We Are Living in Magritte Weather;
above our heads, in “The Battle of the Argonne,”
floats a luminous cloud and a granite stone,
history’s opposing forces, dividing night
from day. You can’t see us in the painting;
everything human’s reduced in scale, the kind
of tiny town an electric train runs through.
But we’re there, in the shadows, beside the small
barn, still doing our work, tending our gardens,
while generals mass their armies, and politicians plot
their next moves. Beneath our feet, more stones,
dreaming their flinty dreams. They neither yearn
for more nor envy their neighbors. They roll where
gravity takes them, gather moss and starlight.
They remember glaciers, and they praise the sun.
If you lie on the ground in the moonlight,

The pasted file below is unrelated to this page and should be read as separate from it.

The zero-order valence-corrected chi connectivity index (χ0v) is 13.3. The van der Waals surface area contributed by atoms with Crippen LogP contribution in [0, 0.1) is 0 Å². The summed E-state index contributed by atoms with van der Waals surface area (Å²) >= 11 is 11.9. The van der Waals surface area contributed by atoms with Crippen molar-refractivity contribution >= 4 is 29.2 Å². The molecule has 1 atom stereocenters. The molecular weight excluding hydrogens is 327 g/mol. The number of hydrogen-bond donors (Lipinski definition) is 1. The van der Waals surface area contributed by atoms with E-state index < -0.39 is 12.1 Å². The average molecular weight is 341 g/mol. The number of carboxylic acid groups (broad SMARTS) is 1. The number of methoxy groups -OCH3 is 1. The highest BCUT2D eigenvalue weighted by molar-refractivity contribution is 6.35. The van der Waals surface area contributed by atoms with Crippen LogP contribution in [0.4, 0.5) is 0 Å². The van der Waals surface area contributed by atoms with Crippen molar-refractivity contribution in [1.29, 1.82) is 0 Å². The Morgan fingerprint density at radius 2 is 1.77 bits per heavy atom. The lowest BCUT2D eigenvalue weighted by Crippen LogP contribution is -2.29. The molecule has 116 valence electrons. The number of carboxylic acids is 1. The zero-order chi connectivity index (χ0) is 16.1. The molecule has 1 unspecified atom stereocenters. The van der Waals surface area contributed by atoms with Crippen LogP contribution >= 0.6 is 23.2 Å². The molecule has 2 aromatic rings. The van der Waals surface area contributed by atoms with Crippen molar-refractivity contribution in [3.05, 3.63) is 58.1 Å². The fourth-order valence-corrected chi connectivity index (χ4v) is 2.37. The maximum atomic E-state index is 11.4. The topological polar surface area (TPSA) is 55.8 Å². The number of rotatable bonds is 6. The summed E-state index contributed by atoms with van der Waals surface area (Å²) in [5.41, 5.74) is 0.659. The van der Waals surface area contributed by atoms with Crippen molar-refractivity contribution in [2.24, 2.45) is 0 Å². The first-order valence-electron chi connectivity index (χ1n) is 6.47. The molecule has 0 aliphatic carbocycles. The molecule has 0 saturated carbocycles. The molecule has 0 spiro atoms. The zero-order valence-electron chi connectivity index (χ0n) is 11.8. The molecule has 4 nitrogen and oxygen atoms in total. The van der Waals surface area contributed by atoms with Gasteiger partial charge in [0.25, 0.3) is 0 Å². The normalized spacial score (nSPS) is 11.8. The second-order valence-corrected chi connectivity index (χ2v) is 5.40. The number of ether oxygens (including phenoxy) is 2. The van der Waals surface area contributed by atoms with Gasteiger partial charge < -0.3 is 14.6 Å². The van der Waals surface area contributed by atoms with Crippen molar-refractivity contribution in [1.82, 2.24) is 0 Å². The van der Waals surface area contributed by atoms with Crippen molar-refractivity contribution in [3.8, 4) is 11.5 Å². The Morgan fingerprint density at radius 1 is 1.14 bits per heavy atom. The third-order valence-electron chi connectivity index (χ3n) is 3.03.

they will whisper what you need to save your life.
This poem was previously published in Barbara Crooker's book, More (C&R Press, 2010). Click here.
Barbara Crooker is the author of eight books of poetry; Les Fauves is the most recent. Her work has appeared in many anthologies, including The Bedford Introduction to Literature, Commonwealth: Contemporary Poets on Pennsylvania, The Poetry of Presence and Nasty Women: An Unapologetic Anthology of Subversive Verse, and she has received a number of awards, including the WB Yeats Society of New York Award, the Thomas Merton Poetry of the Sacred Award, and three Pennsylvania Council on the Arts Fellowships in Literature.
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